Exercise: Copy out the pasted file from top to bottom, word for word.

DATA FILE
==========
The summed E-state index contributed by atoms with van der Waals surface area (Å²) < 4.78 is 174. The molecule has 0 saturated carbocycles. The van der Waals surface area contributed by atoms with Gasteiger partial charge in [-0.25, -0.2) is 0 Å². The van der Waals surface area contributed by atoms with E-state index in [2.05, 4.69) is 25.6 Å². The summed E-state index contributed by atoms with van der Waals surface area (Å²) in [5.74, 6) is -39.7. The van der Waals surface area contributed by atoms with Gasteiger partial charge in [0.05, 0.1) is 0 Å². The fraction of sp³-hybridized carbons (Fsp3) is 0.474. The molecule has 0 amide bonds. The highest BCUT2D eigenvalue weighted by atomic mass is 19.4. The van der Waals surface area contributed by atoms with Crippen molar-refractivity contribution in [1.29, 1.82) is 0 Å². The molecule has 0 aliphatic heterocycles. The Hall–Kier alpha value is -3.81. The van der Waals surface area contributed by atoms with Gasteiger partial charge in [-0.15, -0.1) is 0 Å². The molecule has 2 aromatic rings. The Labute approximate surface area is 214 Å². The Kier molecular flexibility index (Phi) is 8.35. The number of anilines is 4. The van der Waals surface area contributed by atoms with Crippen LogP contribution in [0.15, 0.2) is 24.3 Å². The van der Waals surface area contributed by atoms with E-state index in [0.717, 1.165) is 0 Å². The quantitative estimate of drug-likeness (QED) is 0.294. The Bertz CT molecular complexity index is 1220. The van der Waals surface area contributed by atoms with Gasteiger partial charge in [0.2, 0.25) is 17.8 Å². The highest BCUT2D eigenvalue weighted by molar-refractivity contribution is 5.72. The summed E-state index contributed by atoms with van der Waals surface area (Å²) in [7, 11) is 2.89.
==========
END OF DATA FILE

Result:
The summed E-state index contributed by atoms with van der Waals surface area (Å²) < 4.78 is 174. The molecule has 0 saturated carbocycles. The van der Waals surface area contributed by atoms with Gasteiger partial charge in [-0.25, -0.2) is 0 Å². The van der Waals surface area contributed by atoms with E-state index in [2.05, 4.69) is 25.6 Å². The summed E-state index contributed by atoms with van der Waals surface area (Å²) in [5.74, 6) is -39.7. The van der Waals surface area contributed by atoms with Gasteiger partial charge in [0.05, 0.1) is 0 Å². The fraction of sp³-hybridized carbons (Fsp3) is 0.474. The molecule has 0 amide bonds. The highest BCUT2D eigenvalue weighted by atomic mass is 19.4. The van der Waals surface area contributed by atoms with Crippen molar-refractivity contribution in [1.29, 1.82) is 0 Å². The molecule has 0 aliphatic heterocycles. The Hall–Kier alpha value is -3.81. The van der Waals surface area contributed by atoms with Gasteiger partial charge in [-0.15, -0.1) is 0 Å². The molecule has 2 aromatic rings. The Labute approximate surface area is 214 Å². The Kier molecular flexibility index (Phi) is 8.35. The number of anilines is 4. The van der Waals surface area contributed by atoms with Crippen LogP contribution in [0.15, 0.2) is 24.3 Å². The van der Waals surface area contributed by atoms with E-state index in [0.717, 1.165) is 0 Å². The quantitative estimate of drug-likeness (QED) is 0.294. The Bertz CT molecular complexity index is 1220. The van der Waals surface area contributed by atoms with Gasteiger partial charge in [0.2, 0.25) is 17.8 Å². The highest BCUT2D eigenvalue weighted by molar-refractivity contribution is 5.72. The summed E-state index contributed by atoms with van der Waals surface area (Å²) in [7, 11) is 2.89.